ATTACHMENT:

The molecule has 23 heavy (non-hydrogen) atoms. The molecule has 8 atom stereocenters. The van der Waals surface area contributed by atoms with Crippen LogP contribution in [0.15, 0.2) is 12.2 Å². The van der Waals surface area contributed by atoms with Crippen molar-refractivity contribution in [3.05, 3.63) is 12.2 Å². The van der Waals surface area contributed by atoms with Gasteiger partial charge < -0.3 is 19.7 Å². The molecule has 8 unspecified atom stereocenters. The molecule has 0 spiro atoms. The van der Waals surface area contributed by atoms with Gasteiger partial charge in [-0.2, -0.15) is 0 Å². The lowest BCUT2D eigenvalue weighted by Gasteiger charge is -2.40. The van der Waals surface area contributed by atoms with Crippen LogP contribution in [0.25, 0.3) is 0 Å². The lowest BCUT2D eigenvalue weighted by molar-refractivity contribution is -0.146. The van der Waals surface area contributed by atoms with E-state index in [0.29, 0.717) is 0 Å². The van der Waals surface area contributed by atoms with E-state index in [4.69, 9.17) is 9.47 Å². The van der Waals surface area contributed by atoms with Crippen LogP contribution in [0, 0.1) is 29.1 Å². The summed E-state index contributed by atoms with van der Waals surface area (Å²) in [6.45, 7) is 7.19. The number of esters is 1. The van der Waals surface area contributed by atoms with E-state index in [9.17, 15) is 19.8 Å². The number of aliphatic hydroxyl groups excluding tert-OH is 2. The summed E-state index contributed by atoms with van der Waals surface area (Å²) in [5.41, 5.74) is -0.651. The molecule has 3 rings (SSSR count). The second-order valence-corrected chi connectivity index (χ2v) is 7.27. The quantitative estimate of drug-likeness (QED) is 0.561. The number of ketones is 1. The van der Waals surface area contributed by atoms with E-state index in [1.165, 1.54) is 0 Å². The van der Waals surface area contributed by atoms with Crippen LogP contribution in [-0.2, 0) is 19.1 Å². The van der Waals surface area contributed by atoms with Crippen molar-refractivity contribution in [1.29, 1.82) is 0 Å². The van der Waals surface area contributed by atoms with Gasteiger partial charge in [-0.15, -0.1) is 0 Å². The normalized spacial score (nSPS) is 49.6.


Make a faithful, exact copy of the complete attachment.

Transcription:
The molecule has 23 heavy (non-hydrogen) atoms. The molecule has 8 atom stereocenters. The van der Waals surface area contributed by atoms with Crippen LogP contribution in [0.15, 0.2) is 12.2 Å². The van der Waals surface area contributed by atoms with Crippen molar-refractivity contribution in [3.05, 3.63) is 12.2 Å². The van der Waals surface area contributed by atoms with Gasteiger partial charge < -0.3 is 19.7 Å². The molecule has 8 unspecified atom stereocenters. The molecule has 0 spiro atoms. The van der Waals surface area contributed by atoms with Gasteiger partial charge in [-0.2, -0.15) is 0 Å². The lowest BCUT2D eigenvalue weighted by Gasteiger charge is -2.40. The van der Waals surface area contributed by atoms with Crippen LogP contribution in [0.25, 0.3) is 0 Å². The lowest BCUT2D eigenvalue weighted by molar-refractivity contribution is -0.146. The van der Waals surface area contributed by atoms with E-state index in [0.29, 0.717) is 0 Å². The van der Waals surface area contributed by atoms with E-state index in [4.69, 9.17) is 9.47 Å². The van der Waals surface area contributed by atoms with Crippen LogP contribution in [0, 0.1) is 29.1 Å². The summed E-state index contributed by atoms with van der Waals surface area (Å²) in [6.45, 7) is 7.19. The number of esters is 1. The van der Waals surface area contributed by atoms with E-state index in [9.17, 15) is 19.8 Å². The number of aliphatic hydroxyl groups excluding tert-OH is 2. The summed E-state index contributed by atoms with van der Waals surface area (Å²) in [5.41, 5.74) is -0.651. The molecule has 3 rings (SSSR count). The second-order valence-corrected chi connectivity index (χ2v) is 7.27. The quantitative estimate of drug-likeness (QED) is 0.561. The number of ketones is 1. The van der Waals surface area contributed by atoms with E-state index in [1.165, 1.54) is 0 Å². The van der Waals surface area contributed by atoms with Crippen LogP contribution in [-0.2, 0) is 19.1 Å². The van der Waals surface area contributed by atoms with Crippen molar-refractivity contribution in [1.29, 1.82) is 0 Å². The van der Waals surface area contributed by atoms with Gasteiger partial charge in [-0.15, -0.1) is 0 Å². The normalized spacial score (nSPS) is 49.6.